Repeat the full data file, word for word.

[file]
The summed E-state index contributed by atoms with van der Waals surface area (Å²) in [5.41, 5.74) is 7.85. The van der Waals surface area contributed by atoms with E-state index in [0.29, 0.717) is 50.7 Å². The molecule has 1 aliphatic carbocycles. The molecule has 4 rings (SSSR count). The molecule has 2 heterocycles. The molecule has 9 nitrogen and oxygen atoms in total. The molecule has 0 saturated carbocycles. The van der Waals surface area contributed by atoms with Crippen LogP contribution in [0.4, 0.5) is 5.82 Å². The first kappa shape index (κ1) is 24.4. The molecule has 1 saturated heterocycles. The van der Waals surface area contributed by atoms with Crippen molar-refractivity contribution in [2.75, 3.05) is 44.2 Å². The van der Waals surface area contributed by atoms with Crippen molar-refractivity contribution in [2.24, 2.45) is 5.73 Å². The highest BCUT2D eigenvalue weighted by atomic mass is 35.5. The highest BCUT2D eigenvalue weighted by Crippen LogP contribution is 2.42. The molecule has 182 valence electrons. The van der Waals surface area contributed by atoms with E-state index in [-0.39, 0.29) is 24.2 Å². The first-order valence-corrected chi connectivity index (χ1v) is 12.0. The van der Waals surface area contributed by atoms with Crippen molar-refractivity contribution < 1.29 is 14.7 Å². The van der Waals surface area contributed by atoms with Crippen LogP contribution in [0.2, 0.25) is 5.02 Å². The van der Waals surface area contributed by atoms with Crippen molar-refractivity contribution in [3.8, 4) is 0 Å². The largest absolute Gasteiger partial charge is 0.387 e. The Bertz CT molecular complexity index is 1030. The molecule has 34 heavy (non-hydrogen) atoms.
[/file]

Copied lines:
The summed E-state index contributed by atoms with van der Waals surface area (Å²) in [5.41, 5.74) is 7.85. The van der Waals surface area contributed by atoms with E-state index in [0.29, 0.717) is 50.7 Å². The molecule has 1 aliphatic carbocycles. The molecule has 4 rings (SSSR count). The molecule has 2 heterocycles. The molecule has 9 nitrogen and oxygen atoms in total. The molecule has 0 saturated carbocycles. The van der Waals surface area contributed by atoms with Crippen LogP contribution in [0.4, 0.5) is 5.82 Å². The first kappa shape index (κ1) is 24.4. The molecule has 1 saturated heterocycles. The van der Waals surface area contributed by atoms with Crippen molar-refractivity contribution in [2.75, 3.05) is 44.2 Å². The van der Waals surface area contributed by atoms with Crippen molar-refractivity contribution in [2.24, 2.45) is 5.73 Å². The highest BCUT2D eigenvalue weighted by atomic mass is 35.5. The highest BCUT2D eigenvalue weighted by Crippen LogP contribution is 2.42. The molecule has 182 valence electrons. The van der Waals surface area contributed by atoms with E-state index in [-0.39, 0.29) is 24.2 Å². The first-order valence-corrected chi connectivity index (χ1v) is 12.0. The van der Waals surface area contributed by atoms with Crippen molar-refractivity contribution < 1.29 is 14.7 Å². The van der Waals surface area contributed by atoms with Crippen LogP contribution in [0.2, 0.25) is 5.02 Å². The van der Waals surface area contributed by atoms with Crippen molar-refractivity contribution in [3.8, 4) is 0 Å². The largest absolute Gasteiger partial charge is 0.387 e. The Bertz CT molecular complexity index is 1030. The molecule has 34 heavy (non-hydrogen) atoms.